Sub-Saharan Africa Requires $40bn Annually For Energy Transition Plans- Osinbajo

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Vice President Yemi Osinbajo says Sub-Saharan Africa will require an annual investment of $40 billion to implement a robust energy transition plan.

According to NAN, Osinbajo stated this in his keynote speech at the virtual 7th Annual New York-based Columbia University Global Energy Summit organized by the Columbia Centre on Global Energy Policy on Tuesday in Abuja.

He said, “Therefore, a just, equitable, and inclusive global energy transition especially for developing economies is imperative. The global energy transition must be inclusive, equitable, and just, taking into account the different realities of various economies and accommodating various pathways to net-zero by 2050.

“Nigeria and countries across Africa are committed to a net-zero future, especially given their vulnerability to the adverse effects of climate change,” explained Mr Osinbajo.

He pointed out that the countries had expressed commitment to their national development contributions under the Paris Agreement, though greater support in developing and implementing robust energy transition plans is needed.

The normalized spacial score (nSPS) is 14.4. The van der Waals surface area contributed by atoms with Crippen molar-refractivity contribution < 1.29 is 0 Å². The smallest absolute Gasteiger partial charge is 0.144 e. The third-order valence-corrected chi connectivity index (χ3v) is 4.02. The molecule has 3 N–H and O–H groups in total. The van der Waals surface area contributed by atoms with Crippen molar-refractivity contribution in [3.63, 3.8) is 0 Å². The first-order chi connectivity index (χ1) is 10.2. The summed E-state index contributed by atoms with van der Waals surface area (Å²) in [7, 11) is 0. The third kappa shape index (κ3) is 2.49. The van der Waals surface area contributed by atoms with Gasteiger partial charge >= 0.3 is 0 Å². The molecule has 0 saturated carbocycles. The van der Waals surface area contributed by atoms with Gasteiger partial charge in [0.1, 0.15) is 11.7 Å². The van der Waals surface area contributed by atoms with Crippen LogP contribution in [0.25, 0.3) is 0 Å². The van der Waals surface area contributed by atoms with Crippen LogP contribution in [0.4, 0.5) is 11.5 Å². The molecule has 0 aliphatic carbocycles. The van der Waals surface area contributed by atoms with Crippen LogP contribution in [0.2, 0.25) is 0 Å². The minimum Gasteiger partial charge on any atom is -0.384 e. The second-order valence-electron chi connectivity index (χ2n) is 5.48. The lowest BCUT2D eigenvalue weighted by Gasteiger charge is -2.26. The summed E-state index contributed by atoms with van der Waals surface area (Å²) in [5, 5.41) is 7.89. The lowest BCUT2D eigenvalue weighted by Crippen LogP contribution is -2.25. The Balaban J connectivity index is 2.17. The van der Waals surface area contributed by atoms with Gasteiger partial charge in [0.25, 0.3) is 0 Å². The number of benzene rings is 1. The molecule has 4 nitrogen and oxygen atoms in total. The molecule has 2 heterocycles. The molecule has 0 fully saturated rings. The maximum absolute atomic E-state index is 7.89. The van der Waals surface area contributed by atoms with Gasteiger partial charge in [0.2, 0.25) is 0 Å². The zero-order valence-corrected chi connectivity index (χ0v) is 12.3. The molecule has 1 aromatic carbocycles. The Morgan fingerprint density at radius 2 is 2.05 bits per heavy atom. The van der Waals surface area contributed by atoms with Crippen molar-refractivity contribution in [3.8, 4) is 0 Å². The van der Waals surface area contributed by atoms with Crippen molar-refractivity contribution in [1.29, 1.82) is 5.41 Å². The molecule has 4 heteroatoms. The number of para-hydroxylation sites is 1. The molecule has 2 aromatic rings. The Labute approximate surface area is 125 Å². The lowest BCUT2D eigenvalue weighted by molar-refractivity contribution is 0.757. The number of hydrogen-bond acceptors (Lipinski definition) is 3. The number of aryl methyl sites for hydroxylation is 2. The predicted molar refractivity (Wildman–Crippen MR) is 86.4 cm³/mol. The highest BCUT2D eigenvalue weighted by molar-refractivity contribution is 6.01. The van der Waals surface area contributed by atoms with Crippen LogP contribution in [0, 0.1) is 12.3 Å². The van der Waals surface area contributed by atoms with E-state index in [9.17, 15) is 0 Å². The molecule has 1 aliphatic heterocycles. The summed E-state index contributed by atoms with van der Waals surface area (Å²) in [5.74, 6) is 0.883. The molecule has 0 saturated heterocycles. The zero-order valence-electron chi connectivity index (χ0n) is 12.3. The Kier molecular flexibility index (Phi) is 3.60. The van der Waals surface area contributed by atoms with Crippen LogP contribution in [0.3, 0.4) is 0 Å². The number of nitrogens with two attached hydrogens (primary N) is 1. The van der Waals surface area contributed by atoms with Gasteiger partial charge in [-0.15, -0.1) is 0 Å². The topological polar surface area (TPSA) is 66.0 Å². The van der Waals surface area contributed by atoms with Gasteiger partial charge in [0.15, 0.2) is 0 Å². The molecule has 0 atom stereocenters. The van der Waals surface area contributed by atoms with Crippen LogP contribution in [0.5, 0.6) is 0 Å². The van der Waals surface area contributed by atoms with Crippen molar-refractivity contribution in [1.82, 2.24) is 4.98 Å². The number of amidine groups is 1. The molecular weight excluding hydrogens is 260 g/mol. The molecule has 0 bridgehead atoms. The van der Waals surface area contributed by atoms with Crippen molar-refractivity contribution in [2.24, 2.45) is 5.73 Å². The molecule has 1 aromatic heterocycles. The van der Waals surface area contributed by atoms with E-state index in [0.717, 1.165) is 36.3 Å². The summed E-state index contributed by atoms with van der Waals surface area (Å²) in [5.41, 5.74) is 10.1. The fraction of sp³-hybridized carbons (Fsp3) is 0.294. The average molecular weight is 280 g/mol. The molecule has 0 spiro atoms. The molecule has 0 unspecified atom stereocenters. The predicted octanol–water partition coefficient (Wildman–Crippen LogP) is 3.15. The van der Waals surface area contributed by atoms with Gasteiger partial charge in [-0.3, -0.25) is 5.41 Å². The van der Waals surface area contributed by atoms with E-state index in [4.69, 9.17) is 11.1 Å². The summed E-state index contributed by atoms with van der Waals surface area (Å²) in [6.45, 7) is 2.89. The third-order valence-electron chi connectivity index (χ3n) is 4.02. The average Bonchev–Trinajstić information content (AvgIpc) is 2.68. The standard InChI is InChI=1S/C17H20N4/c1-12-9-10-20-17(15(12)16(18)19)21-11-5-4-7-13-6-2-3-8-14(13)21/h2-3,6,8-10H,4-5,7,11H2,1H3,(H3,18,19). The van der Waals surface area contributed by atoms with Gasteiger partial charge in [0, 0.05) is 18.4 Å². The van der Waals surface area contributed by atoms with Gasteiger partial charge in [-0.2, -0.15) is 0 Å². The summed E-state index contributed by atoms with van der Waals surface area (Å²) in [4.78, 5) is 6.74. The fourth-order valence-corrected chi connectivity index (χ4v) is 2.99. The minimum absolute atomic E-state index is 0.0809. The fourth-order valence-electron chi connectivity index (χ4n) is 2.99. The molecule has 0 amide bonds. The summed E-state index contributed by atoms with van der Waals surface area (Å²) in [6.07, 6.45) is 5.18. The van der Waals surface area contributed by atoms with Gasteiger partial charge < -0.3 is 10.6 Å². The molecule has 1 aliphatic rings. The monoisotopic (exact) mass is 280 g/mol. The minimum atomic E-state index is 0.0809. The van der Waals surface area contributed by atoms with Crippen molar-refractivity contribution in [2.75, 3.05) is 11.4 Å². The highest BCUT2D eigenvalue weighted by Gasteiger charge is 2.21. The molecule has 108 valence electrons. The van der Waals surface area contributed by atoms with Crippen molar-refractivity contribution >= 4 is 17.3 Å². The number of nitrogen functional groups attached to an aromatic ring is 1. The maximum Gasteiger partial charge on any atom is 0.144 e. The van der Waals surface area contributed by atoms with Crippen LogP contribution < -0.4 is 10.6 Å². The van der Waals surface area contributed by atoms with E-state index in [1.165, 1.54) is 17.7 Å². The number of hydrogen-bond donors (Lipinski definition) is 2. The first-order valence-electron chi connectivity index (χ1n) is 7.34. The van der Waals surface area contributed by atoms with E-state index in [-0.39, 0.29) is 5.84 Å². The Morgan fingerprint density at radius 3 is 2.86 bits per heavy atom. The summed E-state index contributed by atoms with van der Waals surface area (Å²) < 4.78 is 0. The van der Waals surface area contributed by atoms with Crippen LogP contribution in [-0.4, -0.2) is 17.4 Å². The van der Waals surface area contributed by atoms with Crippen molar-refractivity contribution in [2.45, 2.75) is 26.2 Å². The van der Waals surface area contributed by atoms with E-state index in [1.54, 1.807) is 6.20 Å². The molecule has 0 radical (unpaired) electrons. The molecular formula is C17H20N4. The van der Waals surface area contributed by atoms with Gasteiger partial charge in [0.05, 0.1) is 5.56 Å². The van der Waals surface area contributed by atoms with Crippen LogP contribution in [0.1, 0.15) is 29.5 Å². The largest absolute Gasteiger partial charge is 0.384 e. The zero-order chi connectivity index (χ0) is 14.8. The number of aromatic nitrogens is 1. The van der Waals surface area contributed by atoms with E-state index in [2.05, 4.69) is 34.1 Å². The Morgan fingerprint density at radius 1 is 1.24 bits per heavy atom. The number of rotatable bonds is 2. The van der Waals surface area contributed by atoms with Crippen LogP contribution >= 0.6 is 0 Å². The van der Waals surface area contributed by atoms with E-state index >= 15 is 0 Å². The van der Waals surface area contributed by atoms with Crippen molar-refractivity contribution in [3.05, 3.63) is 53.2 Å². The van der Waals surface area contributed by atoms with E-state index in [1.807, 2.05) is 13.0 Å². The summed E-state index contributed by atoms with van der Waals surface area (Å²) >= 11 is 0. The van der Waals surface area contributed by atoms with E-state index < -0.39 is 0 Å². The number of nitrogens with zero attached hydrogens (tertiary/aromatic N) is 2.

“Clearly, the continent will require an unprecedented scale of investments.

“An energy mix compatible with a 1.5°C pathway would require 40 billion dollars to flow into sub-Saharan Africa annually, a fourfold increase compared to the $10 billion invested in 2018,” added the vice president.

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The vice president explained that a just energy transition for developing economies was central to the right to sustainable development and poverty eradication as enshrined in relevant global treaties, including the Paris Agreement.

“It means building sustainability into our economic planning. So, we have developed an Economic Sustainability Plan, which includes our flagship ‘Solar Power Naija’ programme aiming to electrify five million households and 25 million people by 2023 leveraging solar mini-grids and stand-alone systems.

“We believe in the potential of off-grid renewables to close the energy deficit in Nigeria and across Africa,” he said.